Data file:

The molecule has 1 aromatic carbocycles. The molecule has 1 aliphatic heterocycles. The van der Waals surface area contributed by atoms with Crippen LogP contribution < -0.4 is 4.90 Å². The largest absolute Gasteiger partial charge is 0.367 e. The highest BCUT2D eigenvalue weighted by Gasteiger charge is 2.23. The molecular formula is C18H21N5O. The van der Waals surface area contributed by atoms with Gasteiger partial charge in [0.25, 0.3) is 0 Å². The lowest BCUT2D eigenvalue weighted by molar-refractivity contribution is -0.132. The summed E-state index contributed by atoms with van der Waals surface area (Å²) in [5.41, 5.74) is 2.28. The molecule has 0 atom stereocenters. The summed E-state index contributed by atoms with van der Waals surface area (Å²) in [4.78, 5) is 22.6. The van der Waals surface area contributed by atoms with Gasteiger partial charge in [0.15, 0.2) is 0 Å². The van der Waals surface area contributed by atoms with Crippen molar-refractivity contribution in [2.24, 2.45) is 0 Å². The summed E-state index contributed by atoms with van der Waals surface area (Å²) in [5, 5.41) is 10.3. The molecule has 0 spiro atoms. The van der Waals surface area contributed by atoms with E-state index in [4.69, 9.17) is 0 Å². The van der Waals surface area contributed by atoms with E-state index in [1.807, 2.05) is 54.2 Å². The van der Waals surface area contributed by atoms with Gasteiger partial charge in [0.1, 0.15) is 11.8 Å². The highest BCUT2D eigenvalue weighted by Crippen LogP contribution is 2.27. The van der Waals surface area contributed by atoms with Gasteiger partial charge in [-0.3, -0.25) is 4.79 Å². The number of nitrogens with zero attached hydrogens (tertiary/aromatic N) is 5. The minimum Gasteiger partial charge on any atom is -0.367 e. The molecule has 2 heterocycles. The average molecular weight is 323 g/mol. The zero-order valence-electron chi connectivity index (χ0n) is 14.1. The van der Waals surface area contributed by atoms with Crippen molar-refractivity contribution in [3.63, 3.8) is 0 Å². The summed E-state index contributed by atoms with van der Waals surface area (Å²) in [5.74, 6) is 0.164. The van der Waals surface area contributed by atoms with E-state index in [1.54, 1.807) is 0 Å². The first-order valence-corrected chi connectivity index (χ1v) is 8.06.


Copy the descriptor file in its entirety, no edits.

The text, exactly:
The molecule has 1 aromatic carbocycles. The molecule has 1 aliphatic heterocycles. The van der Waals surface area contributed by atoms with Crippen LogP contribution < -0.4 is 4.90 Å². The largest absolute Gasteiger partial charge is 0.367 e. The highest BCUT2D eigenvalue weighted by Gasteiger charge is 2.23. The molecular formula is C18H21N5O. The van der Waals surface area contributed by atoms with Gasteiger partial charge in [0.25, 0.3) is 0 Å². The lowest BCUT2D eigenvalue weighted by molar-refractivity contribution is -0.132. The summed E-state index contributed by atoms with van der Waals surface area (Å²) in [5.41, 5.74) is 2.28. The molecule has 0 atom stereocenters. The summed E-state index contributed by atoms with van der Waals surface area (Å²) in [4.78, 5) is 22.6. The van der Waals surface area contributed by atoms with Gasteiger partial charge in [0.15, 0.2) is 0 Å². The van der Waals surface area contributed by atoms with Crippen molar-refractivity contribution in [2.24, 2.45) is 0 Å². The summed E-state index contributed by atoms with van der Waals surface area (Å²) in [5, 5.41) is 10.3. The molecule has 0 spiro atoms. The van der Waals surface area contributed by atoms with E-state index in [4.69, 9.17) is 0 Å². The van der Waals surface area contributed by atoms with E-state index in [1.807, 2.05) is 54.2 Å². The van der Waals surface area contributed by atoms with Gasteiger partial charge in [0.1, 0.15) is 11.8 Å². The highest BCUT2D eigenvalue weighted by Crippen LogP contribution is 2.27. The van der Waals surface area contributed by atoms with Gasteiger partial charge in [-0.3, -0.25) is 4.79 Å². The number of nitrogens with zero attached hydrogens (tertiary/aromatic N) is 5. The minimum Gasteiger partial charge on any atom is -0.367 e. The molecule has 2 heterocycles. The average molecular weight is 323 g/mol. The zero-order valence-electron chi connectivity index (χ0n) is 14.1. The van der Waals surface area contributed by atoms with Crippen molar-refractivity contribution in [3.63, 3.8) is 0 Å². The summed E-state index contributed by atoms with van der Waals surface area (Å²) in [5.74, 6) is 0.164. The van der Waals surface area contributed by atoms with E-state index in [1.54, 1.807) is 0 Å². The first-order valence-corrected chi connectivity index (χ1v) is 8.06.